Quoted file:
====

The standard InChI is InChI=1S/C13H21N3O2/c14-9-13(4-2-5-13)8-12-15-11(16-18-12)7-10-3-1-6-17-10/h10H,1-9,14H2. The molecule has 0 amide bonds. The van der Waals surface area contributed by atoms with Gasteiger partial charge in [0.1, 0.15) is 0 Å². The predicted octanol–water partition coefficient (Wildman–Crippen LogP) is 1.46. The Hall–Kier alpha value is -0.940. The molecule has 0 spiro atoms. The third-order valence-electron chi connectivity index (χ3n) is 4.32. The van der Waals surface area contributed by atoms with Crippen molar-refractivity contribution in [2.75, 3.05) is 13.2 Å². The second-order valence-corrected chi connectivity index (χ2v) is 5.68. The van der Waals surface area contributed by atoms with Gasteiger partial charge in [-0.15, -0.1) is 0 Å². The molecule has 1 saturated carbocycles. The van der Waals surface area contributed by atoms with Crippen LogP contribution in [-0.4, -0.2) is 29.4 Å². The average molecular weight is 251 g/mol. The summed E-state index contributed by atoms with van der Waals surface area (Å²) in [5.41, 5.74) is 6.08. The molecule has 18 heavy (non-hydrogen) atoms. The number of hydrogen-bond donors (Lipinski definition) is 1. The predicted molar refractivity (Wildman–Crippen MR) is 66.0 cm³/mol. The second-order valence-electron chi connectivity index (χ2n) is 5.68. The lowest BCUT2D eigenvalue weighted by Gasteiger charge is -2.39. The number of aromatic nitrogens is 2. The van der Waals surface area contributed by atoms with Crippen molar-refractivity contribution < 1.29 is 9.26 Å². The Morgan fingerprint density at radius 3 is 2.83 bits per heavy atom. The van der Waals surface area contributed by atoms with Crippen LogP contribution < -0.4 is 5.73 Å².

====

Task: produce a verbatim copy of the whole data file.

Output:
The standard InChI is InChI=1S/C13H21N3O2/c14-9-13(4-2-5-13)8-12-15-11(16-18-12)7-10-3-1-6-17-10/h10H,1-9,14H2. The molecule has 0 amide bonds. The van der Waals surface area contributed by atoms with Gasteiger partial charge in [0.1, 0.15) is 0 Å². The predicted octanol–water partition coefficient (Wildman–Crippen LogP) is 1.46. The Hall–Kier alpha value is -0.940. The molecule has 0 spiro atoms. The third-order valence-electron chi connectivity index (χ3n) is 4.32. The van der Waals surface area contributed by atoms with Crippen molar-refractivity contribution in [2.75, 3.05) is 13.2 Å². The second-order valence-corrected chi connectivity index (χ2v) is 5.68. The van der Waals surface area contributed by atoms with Gasteiger partial charge in [-0.15, -0.1) is 0 Å². The molecule has 1 saturated carbocycles. The van der Waals surface area contributed by atoms with Crippen LogP contribution in [-0.4, -0.2) is 29.4 Å². The average molecular weight is 251 g/mol. The summed E-state index contributed by atoms with van der Waals surface area (Å²) in [5.41, 5.74) is 6.08. The molecule has 18 heavy (non-hydrogen) atoms. The number of hydrogen-bond donors (Lipinski definition) is 1. The predicted molar refractivity (Wildman–Crippen MR) is 66.0 cm³/mol. The second-order valence-electron chi connectivity index (χ2n) is 5.68. The lowest BCUT2D eigenvalue weighted by Gasteiger charge is -2.39. The number of aromatic nitrogens is 2. The van der Waals surface area contributed by atoms with Crippen molar-refractivity contribution < 1.29 is 9.26 Å². The Morgan fingerprint density at radius 3 is 2.83 bits per heavy atom. The van der Waals surface area contributed by atoms with Crippen LogP contribution < -0.4 is 5.73 Å².